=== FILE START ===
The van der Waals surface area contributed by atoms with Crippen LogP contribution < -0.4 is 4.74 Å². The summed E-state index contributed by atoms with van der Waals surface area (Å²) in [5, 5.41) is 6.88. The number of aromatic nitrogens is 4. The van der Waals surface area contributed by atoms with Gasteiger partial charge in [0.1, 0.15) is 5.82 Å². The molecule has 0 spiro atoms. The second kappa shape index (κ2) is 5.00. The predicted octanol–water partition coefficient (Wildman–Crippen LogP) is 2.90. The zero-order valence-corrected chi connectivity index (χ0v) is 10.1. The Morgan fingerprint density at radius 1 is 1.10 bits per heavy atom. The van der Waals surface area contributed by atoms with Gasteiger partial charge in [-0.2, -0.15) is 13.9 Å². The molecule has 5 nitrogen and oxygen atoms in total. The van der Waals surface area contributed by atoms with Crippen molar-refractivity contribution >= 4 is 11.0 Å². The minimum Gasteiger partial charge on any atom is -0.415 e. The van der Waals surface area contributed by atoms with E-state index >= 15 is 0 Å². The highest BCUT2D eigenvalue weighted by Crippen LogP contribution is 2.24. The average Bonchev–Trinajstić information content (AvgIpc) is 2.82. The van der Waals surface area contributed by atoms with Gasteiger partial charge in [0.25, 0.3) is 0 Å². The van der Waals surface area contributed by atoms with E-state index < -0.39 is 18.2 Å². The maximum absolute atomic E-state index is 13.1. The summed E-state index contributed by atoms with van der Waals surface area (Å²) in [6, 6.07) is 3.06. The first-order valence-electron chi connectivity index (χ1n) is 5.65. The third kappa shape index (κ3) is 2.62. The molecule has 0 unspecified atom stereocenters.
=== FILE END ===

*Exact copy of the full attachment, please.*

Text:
The van der Waals surface area contributed by atoms with Crippen LogP contribution < -0.4 is 4.74 Å². The summed E-state index contributed by atoms with van der Waals surface area (Å²) in [5, 5.41) is 6.88. The number of aromatic nitrogens is 4. The van der Waals surface area contributed by atoms with Gasteiger partial charge in [0.1, 0.15) is 5.82 Å². The molecule has 0 spiro atoms. The second kappa shape index (κ2) is 5.00. The predicted octanol–water partition coefficient (Wildman–Crippen LogP) is 2.90. The zero-order valence-corrected chi connectivity index (χ0v) is 10.1. The Morgan fingerprint density at radius 1 is 1.10 bits per heavy atom. The van der Waals surface area contributed by atoms with Gasteiger partial charge in [-0.2, -0.15) is 13.9 Å². The molecule has 5 nitrogen and oxygen atoms in total. The van der Waals surface area contributed by atoms with Crippen molar-refractivity contribution >= 4 is 11.0 Å². The minimum Gasteiger partial charge on any atom is -0.415 e. The van der Waals surface area contributed by atoms with E-state index >= 15 is 0 Å². The highest BCUT2D eigenvalue weighted by Crippen LogP contribution is 2.24. The average Bonchev–Trinajstić information content (AvgIpc) is 2.82. The van der Waals surface area contributed by atoms with Gasteiger partial charge in [0.25, 0.3) is 0 Å². The van der Waals surface area contributed by atoms with E-state index < -0.39 is 18.2 Å². The maximum absolute atomic E-state index is 13.1. The summed E-state index contributed by atoms with van der Waals surface area (Å²) in [6, 6.07) is 3.06. The first-order valence-electron chi connectivity index (χ1n) is 5.65. The third kappa shape index (κ3) is 2.62. The molecule has 0 unspecified atom stereocenters.